Norman Rockwell versus Reality:


Creating Meaningful Connections with your child over the Holiday Season

Melissa Roberts

Melissa Roberts, PEDALS Coach

By Melissa Roberts, PEDALS Coach

Do you have a special holiday memory from childhood? What elements of that memory have been cemented in your mind?   

Chances are, that memory is firmly placed in your mind because of the feelings you experienced during that time, rather than the memory of what you got as a present.

Do media images of festive holiday parties fill you with warm happy feelings or illicit waves of anxiety or dread?  In today’s media overloaded version of what a Happy Holiday looks like, smells like and tastes like, we can become disappointed and overly concerned with the artificial trappings that never seem to measure up to our expectations.

The real reason we strive for this perfection is because we want to make meaningful connections with our loved ones and children. The never-ending to-do list with the expensive shopping, house cleaning, party schedules and cooking, no doubt pulls us away from the real goal of slowing down, appreciating and spending time with each other and making memories that will last well beyond the newest toy or fancy dessert.

Children remember how they feel during these festivities much more than what they got or ate, and our goal is to make memories that will grow with your child. Here are a few tips on making meaningful connections with your children during the holiday season, without adding all the added stress of duplicating a Pinterest board.

1. Keep routines as much as possible.

While the holiday season can bring some excitement because it is a break from the everyday, children find routines comforting because they know what to expect and what they can depend on in the busy days of the holidays. As much as possible, keep wakeups, bedtimes, snacks and meals consistent.  Adding fun elements such as reading holiday books at bedtime, adding familiar snacks and at least one favorite meal option can go a long way towards helping your child navigate through the many new exciting but unfamiliar experiences that the holidays bring.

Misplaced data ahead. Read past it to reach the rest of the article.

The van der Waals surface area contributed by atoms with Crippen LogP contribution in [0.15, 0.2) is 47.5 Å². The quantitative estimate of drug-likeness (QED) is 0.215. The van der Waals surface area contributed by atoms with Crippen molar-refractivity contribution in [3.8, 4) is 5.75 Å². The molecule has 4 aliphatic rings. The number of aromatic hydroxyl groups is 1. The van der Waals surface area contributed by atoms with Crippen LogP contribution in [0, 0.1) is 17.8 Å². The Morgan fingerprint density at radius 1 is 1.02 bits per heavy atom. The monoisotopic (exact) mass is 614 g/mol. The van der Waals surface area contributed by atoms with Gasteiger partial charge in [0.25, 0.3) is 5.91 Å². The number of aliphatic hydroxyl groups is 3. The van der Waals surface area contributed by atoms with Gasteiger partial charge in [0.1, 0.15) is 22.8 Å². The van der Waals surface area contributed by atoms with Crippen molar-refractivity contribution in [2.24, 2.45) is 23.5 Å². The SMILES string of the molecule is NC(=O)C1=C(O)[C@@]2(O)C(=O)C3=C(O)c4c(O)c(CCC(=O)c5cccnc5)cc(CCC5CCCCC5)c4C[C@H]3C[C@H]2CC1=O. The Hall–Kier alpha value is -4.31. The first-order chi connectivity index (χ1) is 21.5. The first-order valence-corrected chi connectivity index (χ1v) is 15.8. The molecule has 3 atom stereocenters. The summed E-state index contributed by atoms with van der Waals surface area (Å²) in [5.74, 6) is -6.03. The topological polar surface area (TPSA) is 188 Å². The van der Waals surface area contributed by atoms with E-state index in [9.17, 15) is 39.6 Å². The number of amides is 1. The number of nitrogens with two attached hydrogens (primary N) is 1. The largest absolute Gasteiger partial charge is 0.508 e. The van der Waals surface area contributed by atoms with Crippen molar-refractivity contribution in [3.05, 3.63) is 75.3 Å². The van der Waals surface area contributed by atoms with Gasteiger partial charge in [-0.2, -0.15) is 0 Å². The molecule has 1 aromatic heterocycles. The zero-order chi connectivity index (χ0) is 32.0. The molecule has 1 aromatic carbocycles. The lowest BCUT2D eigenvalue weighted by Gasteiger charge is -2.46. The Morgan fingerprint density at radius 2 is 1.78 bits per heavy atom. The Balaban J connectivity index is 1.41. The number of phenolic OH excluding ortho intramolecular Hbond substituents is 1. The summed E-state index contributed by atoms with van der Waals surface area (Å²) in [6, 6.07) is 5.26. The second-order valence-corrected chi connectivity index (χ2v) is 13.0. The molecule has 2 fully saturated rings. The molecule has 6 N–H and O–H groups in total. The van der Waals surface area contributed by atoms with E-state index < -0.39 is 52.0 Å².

2. Include them in the preparation.

Children are great helpers during the many preparations that the holidays bring. The key is to keep in mind their age and abilities. Children as young as three years old can help set the table, clean certain areas such as wiping furniture or vacuuming, help decorate the house and wrap presents. If they are too young to wrap presents independently, they can hold down the paper or get the tape ready. The importance of this shared event is in the idea that the preparations can be as fun and meaningful as the end product and that they do not feel left out of the process of getting ready for the holidays.

3. Cooking together.

Involve your child in the preparation of holiday meals. Children love to be given responsibilities and opportunities to help in the kitchen! Young children will be delighted to wash fruits and vegetables for holiday favorites such as apples, carrots and potatoes. Older children can help follow recipes, measure and stir in ingredients. While prepping the food, your child will be more likely to try the foods that they have had a hand in creating. Ensuring there is a child-friendly meal option available can ease the frustration of a picky eater.

4. Relive memories of the last year.

Spending some time looking at pictures and videos of the past year is a great way to celebrate the end of one year and the beginning of another. Asking everyone in the family to pick out a favorite memory to talk about can help cement memories and plan for future adventures. You may be surprised at the activities your child labels as favorite memories.

5. Remember they are children.

Some holiday events can challenge children with short attention spans and even smaller frustration levels. Lengthy services that require children to be quiet and at their best behavior, elaborate meals with unfamiliar foods that challenge the picky eater and a deluge of new people can tax even the most behaved and obedient child. Don’t forget to include physical activity to burn off the wiggles. Limiting these events to one per day, with downtime in between, will go a long way to keeping everyone’s holiday happy and stress-free.

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